[credit provider=”Laurent Fievet/AFP/File “]
Hong Kong has reversed a decision to declare one of the city’s last colonial-era mansions a heritage site after objections from the owner who plans to demolish the property, officials said Tuesday.Built by and named after Sir Robert Ho Tung in 1927, the Ho Tung Gardens sits on a site of just over a hectare (two and a half acres) in a high-end residential neighbourhood on The Peak.
The city announced plans in October last year to preserve the site, but the bid faced fierce opposition from the owner — Ho’s granddaughter — who reportedly wanted to demolish the mansion and replace it with 10 cottages.
“The owner has objected and appealed to the chief executive,” development minister Paul Chan told reporters, saying that the government could have faced legal action if it was to continue with the plan without the owner’s consent.
“The owner can now go ahead…with the redevelopment plan,” Chan said.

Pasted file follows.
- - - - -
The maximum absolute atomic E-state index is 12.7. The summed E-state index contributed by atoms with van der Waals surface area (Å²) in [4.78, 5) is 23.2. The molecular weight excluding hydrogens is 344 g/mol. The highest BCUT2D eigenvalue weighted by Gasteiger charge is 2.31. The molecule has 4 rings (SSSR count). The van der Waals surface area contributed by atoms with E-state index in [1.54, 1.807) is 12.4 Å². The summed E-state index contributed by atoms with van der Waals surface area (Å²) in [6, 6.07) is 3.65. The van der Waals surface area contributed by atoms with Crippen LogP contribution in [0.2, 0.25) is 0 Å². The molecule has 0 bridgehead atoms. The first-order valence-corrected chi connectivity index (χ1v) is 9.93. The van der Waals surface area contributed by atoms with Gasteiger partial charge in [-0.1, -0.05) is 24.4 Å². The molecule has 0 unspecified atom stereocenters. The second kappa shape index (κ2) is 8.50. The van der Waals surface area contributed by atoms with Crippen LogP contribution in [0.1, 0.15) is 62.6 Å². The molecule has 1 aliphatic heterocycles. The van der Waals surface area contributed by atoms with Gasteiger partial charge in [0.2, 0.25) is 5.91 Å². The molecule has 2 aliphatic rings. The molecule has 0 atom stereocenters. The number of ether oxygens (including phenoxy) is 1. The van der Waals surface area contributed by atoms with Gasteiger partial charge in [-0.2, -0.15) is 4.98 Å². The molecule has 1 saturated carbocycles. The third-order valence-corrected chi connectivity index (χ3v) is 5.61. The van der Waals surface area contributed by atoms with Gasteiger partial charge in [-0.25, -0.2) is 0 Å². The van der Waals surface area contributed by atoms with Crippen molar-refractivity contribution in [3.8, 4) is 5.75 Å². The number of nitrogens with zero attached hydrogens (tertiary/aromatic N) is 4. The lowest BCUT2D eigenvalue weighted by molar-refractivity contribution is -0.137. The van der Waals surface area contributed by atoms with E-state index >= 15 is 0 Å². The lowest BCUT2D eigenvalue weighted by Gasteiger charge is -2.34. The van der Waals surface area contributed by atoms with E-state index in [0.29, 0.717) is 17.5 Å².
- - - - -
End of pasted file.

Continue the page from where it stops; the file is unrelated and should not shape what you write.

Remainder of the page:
Government officials said they had met with the owner, Ho Min-kwan, and representatives to discuss options for preservation despite their differences. She reportedly rejected a government offer for a land swap.
Ho Tung Gardens is the only remaining residence directly related to Ho, who was a prominent community leader and the first non-European to receive permission from the then British colonial administration to reside on The Peak.
Authorities have called the house a “rare history building” and “probably the earliest surviving example, of Chinese renaissance architecture in Hong Kong”.
Hong Kong, a former British colony, was returned to China in 1997 and remains a semi-autonomous city with its own legal and administrative system.
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